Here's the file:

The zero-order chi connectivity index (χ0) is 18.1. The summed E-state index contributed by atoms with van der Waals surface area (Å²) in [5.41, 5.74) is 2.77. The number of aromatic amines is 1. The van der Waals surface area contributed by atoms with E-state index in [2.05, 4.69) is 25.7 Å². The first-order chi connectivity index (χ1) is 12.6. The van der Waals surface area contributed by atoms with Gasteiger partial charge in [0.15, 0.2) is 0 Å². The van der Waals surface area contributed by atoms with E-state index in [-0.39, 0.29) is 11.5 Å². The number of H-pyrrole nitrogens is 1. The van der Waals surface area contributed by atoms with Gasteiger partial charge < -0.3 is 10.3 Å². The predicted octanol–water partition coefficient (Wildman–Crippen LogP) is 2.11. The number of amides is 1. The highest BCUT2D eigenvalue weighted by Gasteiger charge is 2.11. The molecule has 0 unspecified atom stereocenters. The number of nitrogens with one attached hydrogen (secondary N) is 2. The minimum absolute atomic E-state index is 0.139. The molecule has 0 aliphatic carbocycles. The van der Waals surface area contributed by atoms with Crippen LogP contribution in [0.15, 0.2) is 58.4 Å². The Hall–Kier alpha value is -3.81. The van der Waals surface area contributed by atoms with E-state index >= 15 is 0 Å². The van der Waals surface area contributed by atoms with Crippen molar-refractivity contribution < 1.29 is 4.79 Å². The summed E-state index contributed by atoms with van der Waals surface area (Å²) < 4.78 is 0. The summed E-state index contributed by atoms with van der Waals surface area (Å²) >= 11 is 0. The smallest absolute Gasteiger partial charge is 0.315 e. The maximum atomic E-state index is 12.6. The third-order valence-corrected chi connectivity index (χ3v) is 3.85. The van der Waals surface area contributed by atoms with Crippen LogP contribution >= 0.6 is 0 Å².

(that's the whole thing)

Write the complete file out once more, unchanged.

The zero-order chi connectivity index (χ0) is 18.1. The summed E-state index contributed by atoms with van der Waals surface area (Å²) in [5.41, 5.74) is 2.77. The number of aromatic amines is 1. The van der Waals surface area contributed by atoms with E-state index in [2.05, 4.69) is 25.7 Å². The first-order chi connectivity index (χ1) is 12.6. The van der Waals surface area contributed by atoms with Gasteiger partial charge in [0.15, 0.2) is 0 Å². The van der Waals surface area contributed by atoms with E-state index in [-0.39, 0.29) is 11.5 Å². The number of H-pyrrole nitrogens is 1. The van der Waals surface area contributed by atoms with Gasteiger partial charge < -0.3 is 10.3 Å². The predicted octanol–water partition coefficient (Wildman–Crippen LogP) is 2.11. The number of amides is 1. The highest BCUT2D eigenvalue weighted by Gasteiger charge is 2.11. The molecule has 0 unspecified atom stereocenters. The number of nitrogens with one attached hydrogen (secondary N) is 2. The minimum absolute atomic E-state index is 0.139. The molecule has 0 aliphatic carbocycles. The van der Waals surface area contributed by atoms with Crippen LogP contribution in [0.15, 0.2) is 58.4 Å². The Hall–Kier alpha value is -3.81. The van der Waals surface area contributed by atoms with E-state index >= 15 is 0 Å². The van der Waals surface area contributed by atoms with Crippen molar-refractivity contribution < 1.29 is 4.79 Å². The summed E-state index contributed by atoms with van der Waals surface area (Å²) < 4.78 is 0. The summed E-state index contributed by atoms with van der Waals surface area (Å²) >= 11 is 0. The smallest absolute Gasteiger partial charge is 0.315 e. The maximum atomic E-state index is 12.6. The third-order valence-corrected chi connectivity index (χ3v) is 3.85. The van der Waals surface area contributed by atoms with Crippen LogP contribution >= 0.6 is 0 Å².